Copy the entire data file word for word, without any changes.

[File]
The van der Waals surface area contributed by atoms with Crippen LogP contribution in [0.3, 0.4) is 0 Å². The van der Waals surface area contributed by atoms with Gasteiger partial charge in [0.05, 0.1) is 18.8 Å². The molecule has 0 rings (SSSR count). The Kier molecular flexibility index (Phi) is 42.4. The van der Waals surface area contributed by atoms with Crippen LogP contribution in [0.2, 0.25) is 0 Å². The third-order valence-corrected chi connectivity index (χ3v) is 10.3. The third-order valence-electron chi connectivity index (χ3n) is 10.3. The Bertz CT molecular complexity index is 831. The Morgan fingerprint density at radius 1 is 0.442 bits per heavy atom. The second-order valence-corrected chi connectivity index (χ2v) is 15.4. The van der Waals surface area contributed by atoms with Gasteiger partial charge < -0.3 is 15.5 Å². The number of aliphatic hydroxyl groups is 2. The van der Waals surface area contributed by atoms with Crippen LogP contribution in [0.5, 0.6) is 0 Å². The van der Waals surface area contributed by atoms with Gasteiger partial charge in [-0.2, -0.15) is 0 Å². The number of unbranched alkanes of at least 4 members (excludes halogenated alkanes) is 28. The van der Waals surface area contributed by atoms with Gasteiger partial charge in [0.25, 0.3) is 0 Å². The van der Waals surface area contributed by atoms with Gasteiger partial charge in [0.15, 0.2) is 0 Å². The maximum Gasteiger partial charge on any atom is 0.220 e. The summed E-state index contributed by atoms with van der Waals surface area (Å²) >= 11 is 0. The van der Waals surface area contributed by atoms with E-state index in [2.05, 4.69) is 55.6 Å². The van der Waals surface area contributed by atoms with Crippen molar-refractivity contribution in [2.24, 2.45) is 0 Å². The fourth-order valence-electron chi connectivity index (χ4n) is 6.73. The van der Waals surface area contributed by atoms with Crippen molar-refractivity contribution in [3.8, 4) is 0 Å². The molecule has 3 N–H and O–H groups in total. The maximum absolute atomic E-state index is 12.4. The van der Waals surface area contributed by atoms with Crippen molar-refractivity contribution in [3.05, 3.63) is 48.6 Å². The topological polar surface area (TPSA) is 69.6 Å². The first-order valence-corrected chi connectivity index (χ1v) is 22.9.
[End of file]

The van der Waals surface area contributed by atoms with Crippen LogP contribution in [0.3, 0.4) is 0 Å². The van der Waals surface area contributed by atoms with Gasteiger partial charge in [0.05, 0.1) is 18.8 Å². The molecule has 0 rings (SSSR count). The Kier molecular flexibility index (Phi) is 42.4. The van der Waals surface area contributed by atoms with Crippen LogP contribution in [0.2, 0.25) is 0 Å². The third-order valence-corrected chi connectivity index (χ3v) is 10.3. The third-order valence-electron chi connectivity index (χ3n) is 10.3. The Bertz CT molecular complexity index is 831. The Morgan fingerprint density at radius 1 is 0.442 bits per heavy atom. The second-order valence-corrected chi connectivity index (χ2v) is 15.4. The van der Waals surface area contributed by atoms with Gasteiger partial charge < -0.3 is 15.5 Å². The number of aliphatic hydroxyl groups is 2. The van der Waals surface area contributed by atoms with Crippen LogP contribution in [0.5, 0.6) is 0 Å². The van der Waals surface area contributed by atoms with Gasteiger partial charge in [-0.2, -0.15) is 0 Å². The number of unbranched alkanes of at least 4 members (excludes halogenated alkanes) is 28. The van der Waals surface area contributed by atoms with Gasteiger partial charge in [0.25, 0.3) is 0 Å². The van der Waals surface area contributed by atoms with Gasteiger partial charge in [0.15, 0.2) is 0 Å². The maximum Gasteiger partial charge on any atom is 0.220 e. The summed E-state index contributed by atoms with van der Waals surface area (Å²) >= 11 is 0. The van der Waals surface area contributed by atoms with E-state index in [2.05, 4.69) is 55.6 Å². The van der Waals surface area contributed by atoms with Crippen molar-refractivity contribution in [2.24, 2.45) is 0 Å². The fourth-order valence-electron chi connectivity index (χ4n) is 6.73. The van der Waals surface area contributed by atoms with Crippen molar-refractivity contribution in [3.8, 4) is 0 Å². The molecule has 3 N–H and O–H groups in total. The maximum absolute atomic E-state index is 12.4. The van der Waals surface area contributed by atoms with Crippen molar-refractivity contribution in [3.05, 3.63) is 48.6 Å². The topological polar surface area (TPSA) is 69.6 Å². The first-order valence-corrected chi connectivity index (χ1v) is 22.9.